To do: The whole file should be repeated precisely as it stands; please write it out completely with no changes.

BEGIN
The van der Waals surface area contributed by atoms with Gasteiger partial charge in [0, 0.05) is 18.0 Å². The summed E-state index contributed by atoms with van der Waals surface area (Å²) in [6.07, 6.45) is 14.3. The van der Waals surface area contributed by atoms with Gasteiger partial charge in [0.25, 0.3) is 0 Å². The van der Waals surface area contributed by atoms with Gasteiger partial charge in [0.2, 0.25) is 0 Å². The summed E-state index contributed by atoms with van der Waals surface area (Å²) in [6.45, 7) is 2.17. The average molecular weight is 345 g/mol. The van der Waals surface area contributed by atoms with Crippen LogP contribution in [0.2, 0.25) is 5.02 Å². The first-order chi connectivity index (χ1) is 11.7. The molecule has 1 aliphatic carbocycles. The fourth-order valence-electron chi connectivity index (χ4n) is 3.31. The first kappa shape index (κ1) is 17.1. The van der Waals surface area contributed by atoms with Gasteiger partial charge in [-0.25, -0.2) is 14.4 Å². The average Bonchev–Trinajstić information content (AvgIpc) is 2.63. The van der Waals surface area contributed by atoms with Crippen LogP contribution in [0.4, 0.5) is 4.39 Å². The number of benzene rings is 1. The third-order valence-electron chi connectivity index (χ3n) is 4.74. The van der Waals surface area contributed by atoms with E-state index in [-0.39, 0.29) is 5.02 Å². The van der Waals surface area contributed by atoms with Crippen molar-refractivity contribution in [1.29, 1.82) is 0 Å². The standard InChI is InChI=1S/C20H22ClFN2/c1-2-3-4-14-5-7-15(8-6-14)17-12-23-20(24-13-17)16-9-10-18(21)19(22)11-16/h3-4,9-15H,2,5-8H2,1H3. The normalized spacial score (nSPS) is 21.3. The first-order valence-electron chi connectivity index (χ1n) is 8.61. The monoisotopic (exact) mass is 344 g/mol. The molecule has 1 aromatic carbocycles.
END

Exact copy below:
The van der Waals surface area contributed by atoms with Gasteiger partial charge in [0, 0.05) is 18.0 Å². The summed E-state index contributed by atoms with van der Waals surface area (Å²) in [6.07, 6.45) is 14.3. The van der Waals surface area contributed by atoms with Gasteiger partial charge in [0.25, 0.3) is 0 Å². The van der Waals surface area contributed by atoms with Gasteiger partial charge in [0.2, 0.25) is 0 Å². The summed E-state index contributed by atoms with van der Waals surface area (Å²) in [6.45, 7) is 2.17. The average molecular weight is 345 g/mol. The van der Waals surface area contributed by atoms with Crippen LogP contribution in [0.2, 0.25) is 5.02 Å². The first-order chi connectivity index (χ1) is 11.7. The molecule has 1 aliphatic carbocycles. The fourth-order valence-electron chi connectivity index (χ4n) is 3.31. The first kappa shape index (κ1) is 17.1. The van der Waals surface area contributed by atoms with Gasteiger partial charge in [-0.25, -0.2) is 14.4 Å². The average Bonchev–Trinajstić information content (AvgIpc) is 2.63. The van der Waals surface area contributed by atoms with Crippen LogP contribution in [0.4, 0.5) is 4.39 Å². The number of benzene rings is 1. The third-order valence-electron chi connectivity index (χ3n) is 4.74. The van der Waals surface area contributed by atoms with E-state index in [-0.39, 0.29) is 5.02 Å². The van der Waals surface area contributed by atoms with Crippen molar-refractivity contribution in [1.29, 1.82) is 0 Å². The standard InChI is InChI=1S/C20H22ClFN2/c1-2-3-4-14-5-7-15(8-6-14)17-12-23-20(24-13-17)16-9-10-18(21)19(22)11-16/h3-4,9-15H,2,5-8H2,1H3. The normalized spacial score (nSPS) is 21.3. The first-order valence-electron chi connectivity index (χ1n) is 8.61. The monoisotopic (exact) mass is 344 g/mol. The molecule has 1 aromatic carbocycles.